Monday, October 09, 2006

Tyntesfield House

Tyntesfield House is a National Trust property recently opened to the public and for those who are interested you can take a little tour of
the house and garden and house.

When my daughter Beccy and her family visited us (Julian is taking the photo)
back in July we decided to take a trip to this Victorian country house and estate that is situated on a ridge overlooking the beautiful Vale of Nailsea, only seven miles from Bristol. William Gibbs bought Tyntes Place - the original, Regency-Gothic house on the site - in 1843. But it was not until 1863 that he began to rebuild it into a Gothic-Revival extravaganza that is decorated with stone carving. The Gibbs family history is very interesting.

The house is very much as the family lived in it and at present, the public only have access to the ground floor as the content of each room in the house has to be catalogued. We happened to choose one of the hottest days in July for our visit but despite the heat we really enjoyed the walk around the different gardens and the outside of the house. It seems to be a popular place for artists as there were lots of people painting various aspects of the house. The greenhouses are back in use and there was some garden produce for visitors to try with an honesty box for donations going towards the restoration work, so we came away with a bag of salad and veg. I have to say the cherries were not a great success and probably should have been used in a pie. (I failed to take a photo as I was not thinking about blogging back then).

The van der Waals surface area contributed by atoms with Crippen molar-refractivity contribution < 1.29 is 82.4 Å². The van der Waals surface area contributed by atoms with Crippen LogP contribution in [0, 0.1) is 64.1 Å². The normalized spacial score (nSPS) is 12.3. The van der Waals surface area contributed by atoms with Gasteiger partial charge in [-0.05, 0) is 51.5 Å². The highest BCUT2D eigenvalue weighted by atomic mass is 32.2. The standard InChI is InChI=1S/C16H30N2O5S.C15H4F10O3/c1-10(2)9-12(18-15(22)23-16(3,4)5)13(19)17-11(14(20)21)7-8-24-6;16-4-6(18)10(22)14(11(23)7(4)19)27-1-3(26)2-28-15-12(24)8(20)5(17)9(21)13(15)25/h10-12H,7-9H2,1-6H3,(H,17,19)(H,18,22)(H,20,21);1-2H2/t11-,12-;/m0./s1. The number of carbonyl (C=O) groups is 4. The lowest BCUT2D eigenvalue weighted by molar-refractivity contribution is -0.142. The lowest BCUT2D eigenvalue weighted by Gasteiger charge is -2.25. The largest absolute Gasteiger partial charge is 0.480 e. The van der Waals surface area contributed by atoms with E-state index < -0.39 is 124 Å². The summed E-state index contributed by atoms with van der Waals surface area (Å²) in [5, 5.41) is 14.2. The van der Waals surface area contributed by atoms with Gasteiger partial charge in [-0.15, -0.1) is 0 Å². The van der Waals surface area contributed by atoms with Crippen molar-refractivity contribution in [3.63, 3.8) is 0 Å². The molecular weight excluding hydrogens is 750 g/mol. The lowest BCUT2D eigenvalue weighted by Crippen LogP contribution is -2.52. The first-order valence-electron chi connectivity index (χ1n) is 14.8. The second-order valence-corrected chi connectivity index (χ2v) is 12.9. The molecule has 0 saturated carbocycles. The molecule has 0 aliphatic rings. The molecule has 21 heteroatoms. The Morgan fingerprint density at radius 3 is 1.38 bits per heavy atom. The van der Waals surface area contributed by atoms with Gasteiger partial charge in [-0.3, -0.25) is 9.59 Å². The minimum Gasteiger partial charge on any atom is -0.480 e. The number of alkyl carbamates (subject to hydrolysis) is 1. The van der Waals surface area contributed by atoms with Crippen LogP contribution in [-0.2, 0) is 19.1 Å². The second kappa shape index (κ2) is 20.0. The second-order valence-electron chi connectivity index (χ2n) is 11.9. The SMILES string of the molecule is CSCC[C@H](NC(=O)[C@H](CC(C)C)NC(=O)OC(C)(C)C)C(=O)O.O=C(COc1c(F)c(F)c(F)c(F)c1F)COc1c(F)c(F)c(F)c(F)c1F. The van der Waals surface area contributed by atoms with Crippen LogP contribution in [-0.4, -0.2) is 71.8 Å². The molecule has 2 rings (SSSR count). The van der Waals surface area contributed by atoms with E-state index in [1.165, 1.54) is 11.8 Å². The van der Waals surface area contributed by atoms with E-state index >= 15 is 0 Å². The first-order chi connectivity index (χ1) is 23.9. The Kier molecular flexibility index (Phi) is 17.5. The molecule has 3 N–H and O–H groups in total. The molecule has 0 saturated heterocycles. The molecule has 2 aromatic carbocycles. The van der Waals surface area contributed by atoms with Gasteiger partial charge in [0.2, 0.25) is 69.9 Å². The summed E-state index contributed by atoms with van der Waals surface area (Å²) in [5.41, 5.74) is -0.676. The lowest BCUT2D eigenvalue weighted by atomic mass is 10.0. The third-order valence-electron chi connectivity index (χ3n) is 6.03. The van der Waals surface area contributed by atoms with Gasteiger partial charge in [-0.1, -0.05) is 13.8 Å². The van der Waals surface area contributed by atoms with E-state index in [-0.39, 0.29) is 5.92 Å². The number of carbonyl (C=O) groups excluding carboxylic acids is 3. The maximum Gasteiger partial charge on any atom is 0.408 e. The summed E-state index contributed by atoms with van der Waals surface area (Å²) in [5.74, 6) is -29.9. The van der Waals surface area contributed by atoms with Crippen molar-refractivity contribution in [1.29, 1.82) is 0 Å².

The chapel, which is an intregal part of the house, may not look much from the outside but it is beautiful and well worth a visit to hear it's history from one of the guides. Services were held three times a day and the servants had to attend.
After our meander through kitchens, which was the final part of the tour the grand children were hot and tired and in need of refreshment. We stupidly had not thought to take a picnic but the little cafe served drinks, ice cream which helped to revive them.

This house is a marvellous piece of social history and is well worth a visit. It is my intention to become a member of the National Trust so that I can visit more of our English heritage houses and I will most certainly be back to Tyntesfield especially once the rest of the house is on view.

link to sam's blog



At 10/10/06 14:15, Blogger Beccy said...

Gosh you were up late!

Why did you cut yourself out of family photo?

At 10/10/06 16:17, Blogger ChrisB said...

That's because someone was on the computer and I wanted to watch 'Spooks' then I had problems uploading the photos you sent (size I think). I cut me out because I looked horrible.

At 10/10/06 18:06, Blogger Beccy said...

You looked lovely!

At 11/10/06 17:07, Anonymous mollie said...

I remember that it was very hot that day.
Grandma u looked cool in the picture.

At 11/10/06 18:50, Blogger ChrisB said...

Mollie that's very kind of you to say so Grandma x


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